Colleges breach students’ sensitive information

College students nationwide can be especially vulnerable to identity theft because they often give out personally identifiable information. Some universities have even been known to use a student’s Social Security Number (SSN) as their student identification number, sometimes displayed on a student ID card.

Over the last year, Privacy Rights Clearinghouse (PRC) estimates that more than one million students, alumni and faculty have been affected by a data loss, or breach, of personal information.

Since July 2009, an estimated 72 breaches in 30 states have been reported, according to PRC. PRC shows that in approximately 88 percent of these instances, a student or individual’s SSN was exposed.

A number of the listed breaches on Privacy Rights Clearinghouse’s Web site do not specify the number of affected individuals, implying that this number could actually be higher.

“When I received a letter in the mail stating that my university had breached my personal information, I honestly didn’t know what I was supposed to do,” said Melinda Smith, an alumnus of a large university in Iowa. “I felt overwhelmed knowing that my information was out there and I had no way to know who might have their hands on it.”

Personal information can be breached in various ways, including hackers gaining unlawful access to computer files containing student information (even SSNs), or a dishonest or disgruntled university employee obtaining computer files containing sensitive records and then selling the records to savvy identity thieves.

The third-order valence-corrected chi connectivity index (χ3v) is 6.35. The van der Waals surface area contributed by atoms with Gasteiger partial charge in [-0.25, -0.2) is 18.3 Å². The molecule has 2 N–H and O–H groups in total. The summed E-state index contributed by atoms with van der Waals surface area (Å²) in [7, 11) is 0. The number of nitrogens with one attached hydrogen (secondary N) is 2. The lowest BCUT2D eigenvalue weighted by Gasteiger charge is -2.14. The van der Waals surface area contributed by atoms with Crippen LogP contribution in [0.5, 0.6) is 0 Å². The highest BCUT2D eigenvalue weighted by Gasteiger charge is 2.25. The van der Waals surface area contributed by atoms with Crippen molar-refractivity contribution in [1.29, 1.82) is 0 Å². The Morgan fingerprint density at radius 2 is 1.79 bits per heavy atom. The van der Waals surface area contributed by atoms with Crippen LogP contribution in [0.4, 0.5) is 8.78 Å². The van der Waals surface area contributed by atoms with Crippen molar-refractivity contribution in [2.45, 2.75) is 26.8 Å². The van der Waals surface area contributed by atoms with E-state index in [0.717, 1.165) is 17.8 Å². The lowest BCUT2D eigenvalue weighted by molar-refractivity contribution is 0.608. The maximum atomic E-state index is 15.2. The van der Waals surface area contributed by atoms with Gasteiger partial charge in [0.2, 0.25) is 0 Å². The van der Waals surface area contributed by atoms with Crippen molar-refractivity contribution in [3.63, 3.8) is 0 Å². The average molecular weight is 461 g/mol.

LifeLock recommends that individuals who have been informed of a potential breach of private information should:

  • Do your research – find out what information has been compromised. This will help you identify the risks associated and the best next steps.
  • Utilize an ID theft protection service that can help you identify if there is a problem and protect your good name so you don’t have to worry.
  • Place a fraud alert – Contact one of the three credit bureaus to place a fraud alert on your credit. You will only need to contact one, and then that bureau will contact the other two on your behalf. With a fraud alert in place, creditors should be notified that you are concerned about identity theft when they receive a new application, helping to stop the extension of credit in your name to a thief.
  • Repeat as needed – You can renew your fraud alert every 90 days. It is important to note that you will need to renew in order for it to stay in effect. (You may also remove a fraud alert at any time.)
  • Request your free credit report – Do this as soon as possible so that you are able to see evidence of an identity theft appear on your credit report, should one exist.

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